In fact, if we take the last seven years under Modi from 2014, the faux Rupee nationalism has resulted in a grossly inflated INR compared to our competitors and the growth in exports has tanked to zero. That an artificially strong Rupee hurts exports is not rocket science. But under Modi, faux nationalism trumps economic sense.

WHY DOES THE INDIAN RUPEE GET OVER VALUED?: Our system for managing our external reserves is a carry-over from our past, when there was a desperate need to shore up our external reserves by begging and borrowing abroad. As India liberalised capital flows post 90/91, and opened up its economy to foreign investment, foreign capital flooded in and our external reserves rose handsomely. So much so that there was loose talk of full convertibility in the near future.

However, the fact is that we have consistently run up a Current Account Deficit of about 2% GDP since independence, and there has never ever been a trade surplus in our trade balance. Hence the talk of our "reserves" is pure fiction. They are really "cash-in-hand" created by borrowing money abroad, be it from NRIs or foreign portfolio investors.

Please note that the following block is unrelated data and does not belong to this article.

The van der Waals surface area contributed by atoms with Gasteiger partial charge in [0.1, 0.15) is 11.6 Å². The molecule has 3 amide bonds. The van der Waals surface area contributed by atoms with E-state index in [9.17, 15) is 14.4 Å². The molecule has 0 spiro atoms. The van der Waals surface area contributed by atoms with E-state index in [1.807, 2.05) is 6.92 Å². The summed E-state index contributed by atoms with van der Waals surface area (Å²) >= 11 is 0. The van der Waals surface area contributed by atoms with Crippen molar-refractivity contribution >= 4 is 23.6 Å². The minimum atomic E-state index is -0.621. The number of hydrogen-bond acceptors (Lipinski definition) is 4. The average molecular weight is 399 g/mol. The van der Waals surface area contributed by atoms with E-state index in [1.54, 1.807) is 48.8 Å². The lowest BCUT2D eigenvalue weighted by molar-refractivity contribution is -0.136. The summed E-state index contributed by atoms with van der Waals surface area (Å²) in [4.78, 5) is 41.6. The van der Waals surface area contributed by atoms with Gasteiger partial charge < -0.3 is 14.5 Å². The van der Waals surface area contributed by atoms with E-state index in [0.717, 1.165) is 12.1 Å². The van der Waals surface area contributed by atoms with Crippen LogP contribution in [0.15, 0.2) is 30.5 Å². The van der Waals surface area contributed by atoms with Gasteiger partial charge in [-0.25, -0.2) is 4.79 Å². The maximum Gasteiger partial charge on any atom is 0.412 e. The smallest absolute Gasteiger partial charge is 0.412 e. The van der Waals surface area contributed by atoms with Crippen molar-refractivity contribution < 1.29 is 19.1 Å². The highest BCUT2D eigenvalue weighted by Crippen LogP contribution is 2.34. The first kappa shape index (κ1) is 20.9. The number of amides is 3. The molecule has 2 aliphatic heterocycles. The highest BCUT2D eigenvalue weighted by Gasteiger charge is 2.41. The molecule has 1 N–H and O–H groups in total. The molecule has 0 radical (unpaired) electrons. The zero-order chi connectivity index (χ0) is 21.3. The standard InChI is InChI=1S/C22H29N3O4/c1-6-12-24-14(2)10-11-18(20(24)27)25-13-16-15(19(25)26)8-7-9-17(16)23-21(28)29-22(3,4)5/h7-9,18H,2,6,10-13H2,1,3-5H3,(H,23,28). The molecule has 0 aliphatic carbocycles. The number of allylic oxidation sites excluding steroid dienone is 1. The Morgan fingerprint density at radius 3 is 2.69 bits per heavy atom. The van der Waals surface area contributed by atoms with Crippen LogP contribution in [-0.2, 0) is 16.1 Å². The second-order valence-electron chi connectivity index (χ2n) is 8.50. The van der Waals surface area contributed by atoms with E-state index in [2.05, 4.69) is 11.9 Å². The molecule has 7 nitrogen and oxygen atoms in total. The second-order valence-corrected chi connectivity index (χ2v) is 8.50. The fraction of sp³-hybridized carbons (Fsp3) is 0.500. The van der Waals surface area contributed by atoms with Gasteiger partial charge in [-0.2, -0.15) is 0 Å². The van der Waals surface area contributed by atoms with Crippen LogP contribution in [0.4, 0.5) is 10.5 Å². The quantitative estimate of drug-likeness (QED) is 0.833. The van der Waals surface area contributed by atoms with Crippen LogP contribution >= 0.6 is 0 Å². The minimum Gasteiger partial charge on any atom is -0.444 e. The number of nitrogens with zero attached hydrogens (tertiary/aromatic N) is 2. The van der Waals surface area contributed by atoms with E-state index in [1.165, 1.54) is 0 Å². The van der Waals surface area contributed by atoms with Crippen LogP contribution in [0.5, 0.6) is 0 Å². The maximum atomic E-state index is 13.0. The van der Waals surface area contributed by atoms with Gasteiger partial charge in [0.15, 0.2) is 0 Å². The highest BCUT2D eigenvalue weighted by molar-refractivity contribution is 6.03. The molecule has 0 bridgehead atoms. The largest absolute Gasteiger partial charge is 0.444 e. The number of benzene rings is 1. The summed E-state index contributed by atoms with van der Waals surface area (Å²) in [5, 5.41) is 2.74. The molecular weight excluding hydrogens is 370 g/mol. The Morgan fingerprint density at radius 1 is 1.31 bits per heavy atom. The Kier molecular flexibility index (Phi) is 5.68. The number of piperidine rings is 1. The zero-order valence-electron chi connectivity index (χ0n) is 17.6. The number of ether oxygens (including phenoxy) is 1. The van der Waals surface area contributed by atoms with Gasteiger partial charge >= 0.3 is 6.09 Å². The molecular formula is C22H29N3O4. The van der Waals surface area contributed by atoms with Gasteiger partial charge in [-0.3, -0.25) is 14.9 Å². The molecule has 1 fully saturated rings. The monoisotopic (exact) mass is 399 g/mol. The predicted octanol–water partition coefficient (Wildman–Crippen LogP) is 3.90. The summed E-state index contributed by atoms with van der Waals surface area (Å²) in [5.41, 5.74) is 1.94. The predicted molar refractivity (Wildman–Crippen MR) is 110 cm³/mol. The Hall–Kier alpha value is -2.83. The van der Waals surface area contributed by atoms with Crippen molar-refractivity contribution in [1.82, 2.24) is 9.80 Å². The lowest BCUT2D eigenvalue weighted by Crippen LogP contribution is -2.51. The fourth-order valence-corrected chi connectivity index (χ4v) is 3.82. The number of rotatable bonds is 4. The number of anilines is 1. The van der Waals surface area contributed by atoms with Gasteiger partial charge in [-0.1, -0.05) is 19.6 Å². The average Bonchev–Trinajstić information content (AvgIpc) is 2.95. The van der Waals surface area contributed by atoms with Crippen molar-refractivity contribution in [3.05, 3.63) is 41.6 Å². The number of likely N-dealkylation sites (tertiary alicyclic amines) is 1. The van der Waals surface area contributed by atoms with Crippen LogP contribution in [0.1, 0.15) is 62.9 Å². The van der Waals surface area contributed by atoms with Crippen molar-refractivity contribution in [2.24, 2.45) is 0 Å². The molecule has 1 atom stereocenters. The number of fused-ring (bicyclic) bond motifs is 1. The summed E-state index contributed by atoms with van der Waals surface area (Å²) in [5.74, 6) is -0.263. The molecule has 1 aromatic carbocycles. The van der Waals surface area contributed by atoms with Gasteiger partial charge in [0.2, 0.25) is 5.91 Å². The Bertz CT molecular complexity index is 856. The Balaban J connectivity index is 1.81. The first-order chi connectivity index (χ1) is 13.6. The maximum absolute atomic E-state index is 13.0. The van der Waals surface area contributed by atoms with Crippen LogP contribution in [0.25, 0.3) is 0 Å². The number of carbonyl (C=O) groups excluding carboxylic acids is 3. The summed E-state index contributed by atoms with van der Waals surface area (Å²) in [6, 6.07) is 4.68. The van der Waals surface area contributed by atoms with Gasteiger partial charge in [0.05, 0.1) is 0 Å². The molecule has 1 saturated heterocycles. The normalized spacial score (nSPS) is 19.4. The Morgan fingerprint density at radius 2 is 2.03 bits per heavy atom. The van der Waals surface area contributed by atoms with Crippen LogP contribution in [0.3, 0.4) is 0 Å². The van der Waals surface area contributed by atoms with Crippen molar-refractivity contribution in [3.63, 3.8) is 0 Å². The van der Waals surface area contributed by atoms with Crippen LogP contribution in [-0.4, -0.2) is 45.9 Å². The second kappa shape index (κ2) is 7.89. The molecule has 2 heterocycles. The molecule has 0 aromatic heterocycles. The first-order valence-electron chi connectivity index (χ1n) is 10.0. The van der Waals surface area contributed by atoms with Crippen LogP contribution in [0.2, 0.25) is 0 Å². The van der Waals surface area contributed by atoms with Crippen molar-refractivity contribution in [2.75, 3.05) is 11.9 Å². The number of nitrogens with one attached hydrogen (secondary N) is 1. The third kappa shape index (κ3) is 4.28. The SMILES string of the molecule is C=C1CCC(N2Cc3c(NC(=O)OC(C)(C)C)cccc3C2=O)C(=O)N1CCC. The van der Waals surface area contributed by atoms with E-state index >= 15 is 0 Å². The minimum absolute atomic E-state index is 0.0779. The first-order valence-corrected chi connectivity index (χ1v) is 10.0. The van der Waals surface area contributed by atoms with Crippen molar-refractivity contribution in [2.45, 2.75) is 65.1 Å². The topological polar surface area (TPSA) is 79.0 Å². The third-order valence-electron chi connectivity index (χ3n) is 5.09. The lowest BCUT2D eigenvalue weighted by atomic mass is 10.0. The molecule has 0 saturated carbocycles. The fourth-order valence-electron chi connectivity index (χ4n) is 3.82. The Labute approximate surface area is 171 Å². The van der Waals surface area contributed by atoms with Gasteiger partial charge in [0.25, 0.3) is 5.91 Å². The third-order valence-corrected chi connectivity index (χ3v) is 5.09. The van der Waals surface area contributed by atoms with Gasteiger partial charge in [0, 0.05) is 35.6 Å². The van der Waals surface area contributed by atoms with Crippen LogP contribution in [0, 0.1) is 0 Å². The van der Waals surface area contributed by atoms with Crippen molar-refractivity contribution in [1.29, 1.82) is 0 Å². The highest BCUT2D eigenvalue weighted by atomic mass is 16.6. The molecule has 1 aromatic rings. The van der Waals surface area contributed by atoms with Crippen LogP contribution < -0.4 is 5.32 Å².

Except for real FDI, [distinct from Modi's fake statistics,] all of our foreign inflows are on repatriable basis & for the economy as a whole, they represent debt to be repaid from future surpluses.

As we have seen since March 2020, whenever foreign money through FPI flow into the economy, the external value of the INR shoots up despite RBI's valiant efforts to sanitise the dollar inflows. These excessive Dollar flows impact the export sectors profitability negatively and hamper the growth of export volumes.